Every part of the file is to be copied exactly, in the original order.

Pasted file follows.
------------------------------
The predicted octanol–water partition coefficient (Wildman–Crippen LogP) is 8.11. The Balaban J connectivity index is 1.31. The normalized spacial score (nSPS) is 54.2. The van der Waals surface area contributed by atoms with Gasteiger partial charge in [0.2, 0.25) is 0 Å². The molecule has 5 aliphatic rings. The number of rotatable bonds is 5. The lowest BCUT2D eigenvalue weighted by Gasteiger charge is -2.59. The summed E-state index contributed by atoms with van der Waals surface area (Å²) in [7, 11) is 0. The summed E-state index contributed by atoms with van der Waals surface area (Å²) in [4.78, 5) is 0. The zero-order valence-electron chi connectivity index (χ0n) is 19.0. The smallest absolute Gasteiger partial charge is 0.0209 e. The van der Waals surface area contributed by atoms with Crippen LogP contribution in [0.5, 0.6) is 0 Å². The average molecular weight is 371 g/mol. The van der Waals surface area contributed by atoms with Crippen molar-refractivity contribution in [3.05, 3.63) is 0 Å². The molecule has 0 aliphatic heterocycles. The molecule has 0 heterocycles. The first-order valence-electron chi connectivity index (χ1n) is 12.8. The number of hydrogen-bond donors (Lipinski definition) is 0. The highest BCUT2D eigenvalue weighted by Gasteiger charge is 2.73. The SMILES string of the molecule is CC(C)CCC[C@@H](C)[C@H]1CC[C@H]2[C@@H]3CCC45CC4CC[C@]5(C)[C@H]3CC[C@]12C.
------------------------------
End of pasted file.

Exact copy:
The predicted octanol–water partition coefficient (Wildman–Crippen LogP) is 8.11. The Balaban J connectivity index is 1.31. The normalized spacial score (nSPS) is 54.2. The van der Waals surface area contributed by atoms with Gasteiger partial charge in [0.2, 0.25) is 0 Å². The molecule has 5 aliphatic rings. The number of rotatable bonds is 5. The lowest BCUT2D eigenvalue weighted by Gasteiger charge is -2.59. The summed E-state index contributed by atoms with van der Waals surface area (Å²) in [7, 11) is 0. The summed E-state index contributed by atoms with van der Waals surface area (Å²) in [4.78, 5) is 0. The zero-order valence-electron chi connectivity index (χ0n) is 19.0. The smallest absolute Gasteiger partial charge is 0.0209 e. The van der Waals surface area contributed by atoms with Crippen LogP contribution in [0.5, 0.6) is 0 Å². The average molecular weight is 371 g/mol. The van der Waals surface area contributed by atoms with Crippen molar-refractivity contribution in [3.05, 3.63) is 0 Å². The molecule has 0 aliphatic heterocycles. The molecule has 0 heterocycles. The first-order valence-electron chi connectivity index (χ1n) is 12.8. The number of hydrogen-bond donors (Lipinski definition) is 0. The highest BCUT2D eigenvalue weighted by Gasteiger charge is 2.73. The SMILES string of the molecule is CC(C)CCC[C@@H](C)[C@H]1CC[C@H]2[C@@H]3CCC45CC4CC[C@]5(C)[C@H]3CC[C@]12C.